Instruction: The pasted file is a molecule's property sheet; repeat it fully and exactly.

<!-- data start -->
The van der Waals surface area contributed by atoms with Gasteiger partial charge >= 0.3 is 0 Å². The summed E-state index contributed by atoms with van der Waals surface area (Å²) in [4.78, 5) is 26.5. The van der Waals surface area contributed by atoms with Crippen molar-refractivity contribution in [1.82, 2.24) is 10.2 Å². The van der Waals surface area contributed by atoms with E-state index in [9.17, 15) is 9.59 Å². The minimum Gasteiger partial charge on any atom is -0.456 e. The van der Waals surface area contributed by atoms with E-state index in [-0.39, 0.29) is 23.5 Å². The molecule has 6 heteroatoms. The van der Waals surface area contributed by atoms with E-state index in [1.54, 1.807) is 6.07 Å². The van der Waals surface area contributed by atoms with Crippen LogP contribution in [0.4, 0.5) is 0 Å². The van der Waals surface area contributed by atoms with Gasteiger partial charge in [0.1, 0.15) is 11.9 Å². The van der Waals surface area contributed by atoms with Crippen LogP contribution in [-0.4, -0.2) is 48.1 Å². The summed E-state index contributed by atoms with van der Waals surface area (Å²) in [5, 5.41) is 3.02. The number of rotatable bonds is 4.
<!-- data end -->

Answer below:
The van der Waals surface area contributed by atoms with Gasteiger partial charge >= 0.3 is 0 Å². The summed E-state index contributed by atoms with van der Waals surface area (Å²) in [4.78, 5) is 26.5. The van der Waals surface area contributed by atoms with Crippen molar-refractivity contribution in [1.82, 2.24) is 10.2 Å². The van der Waals surface area contributed by atoms with E-state index in [9.17, 15) is 9.59 Å². The minimum Gasteiger partial charge on any atom is -0.456 e. The van der Waals surface area contributed by atoms with E-state index in [-0.39, 0.29) is 23.5 Å². The molecule has 6 heteroatoms. The van der Waals surface area contributed by atoms with E-state index in [1.54, 1.807) is 6.07 Å². The van der Waals surface area contributed by atoms with Crippen LogP contribution in [0.4, 0.5) is 0 Å². The van der Waals surface area contributed by atoms with Gasteiger partial charge in [0.1, 0.15) is 11.9 Å². The van der Waals surface area contributed by atoms with Crippen LogP contribution in [-0.4, -0.2) is 48.1 Å². The summed E-state index contributed by atoms with van der Waals surface area (Å²) in [5, 5.41) is 3.02. The number of rotatable bonds is 4.